On February 17, 2009, the American Recovery and Reinvestment Act was signed into law (US Dept of Education). According to the Executive Summary of the US Department of Education’s website the purpose of this act was to stimulate the economy, create jobs, and provide funding for education. To encourage education reform at the state level, the competitive grant program, “Race to the Top,” was implemented. This allowed states to apply for grants, provided that certain education reform was taking place within states’ schools. One particular condition under this campaign has led to much debate within our education system, implementing a pay system based on a teacher’s academic performance and the methods used to determine this (US Dept of Education).
There are many ways to compile data on a teacher and determine that person’s performance. Teacher performance can be based upon classroom observation, a teacher’s continuing development and education, and students’ standardized testing scores. The controversy centers around using student test scores to determine the performance of a teacher and thus her pay. Scott Andes, a research analyst at the Information Technology and Innovation Foundation voices the merits of performance based pay with his article “Getting Serious with Education: Why Can We Measure Students but Not Teachers?” High School English teachers, Jordan Kohanim and Ashley Ulrich vehemently state why there is no merit with performance based pay with their article, “No Merit to Merit Pay Arguments.” In each article both sides debate how performance based or merit pay will affect students, teachers, schools, and com...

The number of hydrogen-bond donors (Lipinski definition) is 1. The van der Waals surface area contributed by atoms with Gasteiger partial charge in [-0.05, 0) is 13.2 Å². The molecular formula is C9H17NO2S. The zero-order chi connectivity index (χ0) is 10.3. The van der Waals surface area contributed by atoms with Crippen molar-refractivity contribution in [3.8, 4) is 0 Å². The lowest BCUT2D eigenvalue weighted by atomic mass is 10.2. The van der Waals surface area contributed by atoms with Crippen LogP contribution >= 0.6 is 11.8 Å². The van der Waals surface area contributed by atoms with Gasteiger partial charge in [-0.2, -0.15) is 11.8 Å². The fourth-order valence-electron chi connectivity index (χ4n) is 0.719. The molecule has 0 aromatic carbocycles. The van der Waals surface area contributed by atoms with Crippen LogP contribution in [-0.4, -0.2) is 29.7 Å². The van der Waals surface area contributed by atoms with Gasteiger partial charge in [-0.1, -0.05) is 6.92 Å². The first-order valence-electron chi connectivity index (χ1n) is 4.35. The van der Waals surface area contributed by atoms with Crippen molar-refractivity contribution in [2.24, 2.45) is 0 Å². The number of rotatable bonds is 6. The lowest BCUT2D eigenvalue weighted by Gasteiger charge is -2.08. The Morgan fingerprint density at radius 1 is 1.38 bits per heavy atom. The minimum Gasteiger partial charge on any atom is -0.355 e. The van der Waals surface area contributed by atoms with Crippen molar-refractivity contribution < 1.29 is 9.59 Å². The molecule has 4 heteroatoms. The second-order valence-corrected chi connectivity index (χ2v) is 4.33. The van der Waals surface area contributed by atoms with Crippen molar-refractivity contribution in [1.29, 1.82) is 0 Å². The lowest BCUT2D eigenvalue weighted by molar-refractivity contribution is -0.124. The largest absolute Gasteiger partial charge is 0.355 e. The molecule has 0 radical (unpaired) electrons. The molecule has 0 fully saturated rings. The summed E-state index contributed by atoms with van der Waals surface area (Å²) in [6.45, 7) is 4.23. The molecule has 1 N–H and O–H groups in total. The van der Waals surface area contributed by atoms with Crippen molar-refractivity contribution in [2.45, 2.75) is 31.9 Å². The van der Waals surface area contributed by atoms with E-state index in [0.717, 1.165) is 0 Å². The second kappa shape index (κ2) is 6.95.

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...ides to come together and implement a plan for better practices in assessing the performance of the nation’s teachers and its students.
"Race to the Top Executive Summary." US Department of Education Website. 20 Semptember 2010. Web
Andes, Scott. “Getting Serious About Education: Why Can We Measure Students But Not Teachers?" Progressive Fix Website. 28 July 2010.
Aristotle. QuoteWorld.org. 2010. Web.
16 November 2010
Kohanim, Jordan and Ashley Ulrich. "Teachers: No Merit to Merit Pay Arguments." Atlanta Journal-Constitution Website. 28 February 2010. Web.
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